Sheriff Joe: Modern hero or self-promoting racist?
Arpaio has caught a lot of heat over two issues: Alleged unconstitutional conditions at the jails and racial discrimination in law enforcement directed against Hispanics
By Bob Walsh
Joe Arpaio is probably the best-known local lawman in the country. Most people couldn't tell you who the Sheriff of Los Angeles County or the Chief of Police of New York City are. If you ask the man on the street who the Sheriff of Maricopa County, Ariz., is, they could probably tell you. If you mention the name Joe Arpaio, you will almost certainly get a response — and most likely a strong response.
Joseph M. Arpaio was born in 1932 to immigrant parents. His mother died giving birth to him. His dad owned a grocery store. He was in the army from 1950 to 1954 and became a cop in Washington D.C. after his discharge.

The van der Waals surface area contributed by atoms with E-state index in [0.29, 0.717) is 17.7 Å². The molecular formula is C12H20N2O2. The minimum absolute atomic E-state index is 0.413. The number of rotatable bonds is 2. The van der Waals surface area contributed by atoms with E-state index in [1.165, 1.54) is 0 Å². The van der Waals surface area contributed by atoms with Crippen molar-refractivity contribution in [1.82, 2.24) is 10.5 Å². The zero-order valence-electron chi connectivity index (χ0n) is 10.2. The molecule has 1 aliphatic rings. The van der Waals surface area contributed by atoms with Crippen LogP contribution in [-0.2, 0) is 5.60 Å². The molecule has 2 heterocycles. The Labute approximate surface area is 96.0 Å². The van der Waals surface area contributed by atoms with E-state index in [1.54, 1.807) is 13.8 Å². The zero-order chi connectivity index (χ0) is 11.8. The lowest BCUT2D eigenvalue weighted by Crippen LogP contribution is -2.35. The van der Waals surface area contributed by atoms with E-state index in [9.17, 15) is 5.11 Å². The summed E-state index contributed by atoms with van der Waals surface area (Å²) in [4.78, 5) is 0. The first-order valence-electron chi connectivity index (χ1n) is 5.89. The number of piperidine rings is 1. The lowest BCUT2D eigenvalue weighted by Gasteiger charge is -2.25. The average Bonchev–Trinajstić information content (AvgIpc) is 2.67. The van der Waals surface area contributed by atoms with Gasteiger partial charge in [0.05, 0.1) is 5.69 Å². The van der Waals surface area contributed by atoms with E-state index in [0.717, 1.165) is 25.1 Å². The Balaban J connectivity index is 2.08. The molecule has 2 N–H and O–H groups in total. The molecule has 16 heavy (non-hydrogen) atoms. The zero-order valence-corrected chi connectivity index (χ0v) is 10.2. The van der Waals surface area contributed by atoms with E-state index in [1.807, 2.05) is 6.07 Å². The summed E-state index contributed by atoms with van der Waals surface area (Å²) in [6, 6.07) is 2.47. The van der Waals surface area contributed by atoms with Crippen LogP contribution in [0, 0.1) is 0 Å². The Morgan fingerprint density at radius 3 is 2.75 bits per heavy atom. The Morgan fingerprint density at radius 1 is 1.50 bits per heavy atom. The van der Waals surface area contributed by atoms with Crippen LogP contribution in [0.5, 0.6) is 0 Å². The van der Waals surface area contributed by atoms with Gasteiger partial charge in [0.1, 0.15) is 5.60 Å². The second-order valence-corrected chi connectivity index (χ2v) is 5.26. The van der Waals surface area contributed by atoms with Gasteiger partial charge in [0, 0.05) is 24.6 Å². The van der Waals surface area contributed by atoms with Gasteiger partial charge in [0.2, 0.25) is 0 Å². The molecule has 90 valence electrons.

He then moved to the Las Vegas P.D. and from there to the Federal Bureau of Narcotics, which later became the DEA. He was with them for 25 years, including some overseas assignments. When he left he was the administrative head of the Arizona office.
He was first elected Sheriff in 1992. His office is responsible for general law enforcement within Maricopa County, as well as operating of the jails, courtroom security, warrant service, prisoner transportation and process serving. All of the things a county sheriff typically does in this country.
There is no doubt that Arpaio has been a successful self-promoter. Any successful elected official must be that. He appeared in a short-lived Fox network show called "Smile, You're Under Arrest."